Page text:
About a decade ago, then-President Barack Obama devised an ambitious plan to rate all American colleges, with the goal of publicly embarrassing bottom-placing institutions that burdened students with high debt loads and low earning potential.
Many college leaders soundly rejected the system and it never materialized. When the College Scorecard debuted a few years later, it didn’t include ratings. But flash forward to today, and Obama’s vice president, current President Joe Biden, seems to be pursuing a pared-down version of the same concept.
The U.S. Department of Education said Tuesday it will craft a list of “low-financial-value” programs, which would, similar to Obama’s shaming tactic, publicly call out institutions with poor outcomes. The department said over the next 30 days it will accept feedback on which factors it should use to construct this watchlist.
The announcement raised the hackles of for-profit college representatives, who say both the Obama and Biden administrations unfairly targeted those institutions and fear the new index will be much the same.
Further, the idea of quantifying a college’s benefits solely in economic terms has drawn criticism within the higher education sector, though much of the country, including pundits and policymakers, are hyper-focused on institutions’ returns on investment.
What’s in a list?
The first mention of a watchlist came tucked away in the last paragraph of the White House’s August announcement that it would try to cancel mass amounts of student loan debt for those earning up to $125,000.
Although the debt forgiveness initiative has since stalled in court, at the time it overshadowed news of a list. The administration said then the list aimed to help students “steer clear of programs with poor outcomes.”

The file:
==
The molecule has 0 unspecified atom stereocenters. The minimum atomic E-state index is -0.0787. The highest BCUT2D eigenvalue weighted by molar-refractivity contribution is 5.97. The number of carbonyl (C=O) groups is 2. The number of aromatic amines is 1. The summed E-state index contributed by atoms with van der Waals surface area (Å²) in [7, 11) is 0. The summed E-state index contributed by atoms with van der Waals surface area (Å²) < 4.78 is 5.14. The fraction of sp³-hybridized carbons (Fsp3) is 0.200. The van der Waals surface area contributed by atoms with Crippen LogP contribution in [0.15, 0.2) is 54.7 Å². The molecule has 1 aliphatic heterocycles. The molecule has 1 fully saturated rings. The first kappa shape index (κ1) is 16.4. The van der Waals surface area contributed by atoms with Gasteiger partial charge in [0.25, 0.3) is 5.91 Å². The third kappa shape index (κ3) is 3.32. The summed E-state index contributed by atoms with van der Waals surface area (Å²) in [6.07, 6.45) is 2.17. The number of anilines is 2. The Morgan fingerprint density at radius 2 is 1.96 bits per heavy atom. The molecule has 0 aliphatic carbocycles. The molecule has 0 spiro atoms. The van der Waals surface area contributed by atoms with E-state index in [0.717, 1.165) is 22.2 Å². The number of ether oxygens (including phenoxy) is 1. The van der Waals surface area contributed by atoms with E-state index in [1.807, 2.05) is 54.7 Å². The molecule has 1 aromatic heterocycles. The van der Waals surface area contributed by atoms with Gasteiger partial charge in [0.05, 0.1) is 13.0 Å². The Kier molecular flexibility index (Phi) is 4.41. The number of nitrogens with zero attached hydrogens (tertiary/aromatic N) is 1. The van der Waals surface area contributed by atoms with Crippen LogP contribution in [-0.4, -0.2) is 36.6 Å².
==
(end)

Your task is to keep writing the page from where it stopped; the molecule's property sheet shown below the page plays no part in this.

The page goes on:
Education Department officials shared more about the idea Tuesday, requesting public feedback on it. They want to know what data points and metrics could most help students understand the financial repercussions of enrolling in a particular college, and whether public investments in certain programs are worthwhile.
The department also wants to learn the factors that would help assess programs’ nonfinancial value.
Colleges that fail in these measures would send in a performance plan detailing how they would remedy those issues, but the Education Department lacks authority to then penalize those institutions, said Clare McCann, a former senior policy adviser for the Biden Education Department who now works as a higher education fellow at philanthropy Arnold Ventures.
“This is a much softer form of accountability,” McCann said. “It’s an important first step, and really necessary, but certainly not the last step in holding institutions accountable.”
The metrics the Education Department will choose to incorporate into the list will likely come under debate.
Developing a rigidly defined, foolproof return on investment “would be hard to measure and difficult to enforce,” William Tierney, professor emeritus at the University of Southern California and founding director of its Pullias Center for Higher Education, said in an email.
He suggested the Education Department home in on debt and income levels, however. Focus on these twin metrics would “enormously” affect for-profit institutions, he said. More often, they are the colleges that have encouraged students to take out loans for junk programs, leaving them with significant debt, Tierney said.
The Biden administration has tried to clamp down on proprietary institutions, such as by making owners of some private colleges financially liable if they shut down without warning or defraud their students. Prominent for-profit chains have shuttered suddenly before, like ITT Technical Institute in 2016, leaving students in the lurch.
But Jason Altmire, president and chief executive of Career Education Colleges and Universities, or CECU, — for-profit colleges’ lobbying group — in a phone interview Tuesday accused the Obama and Biden administrations of deliberately painting for-profits in an unflattering light.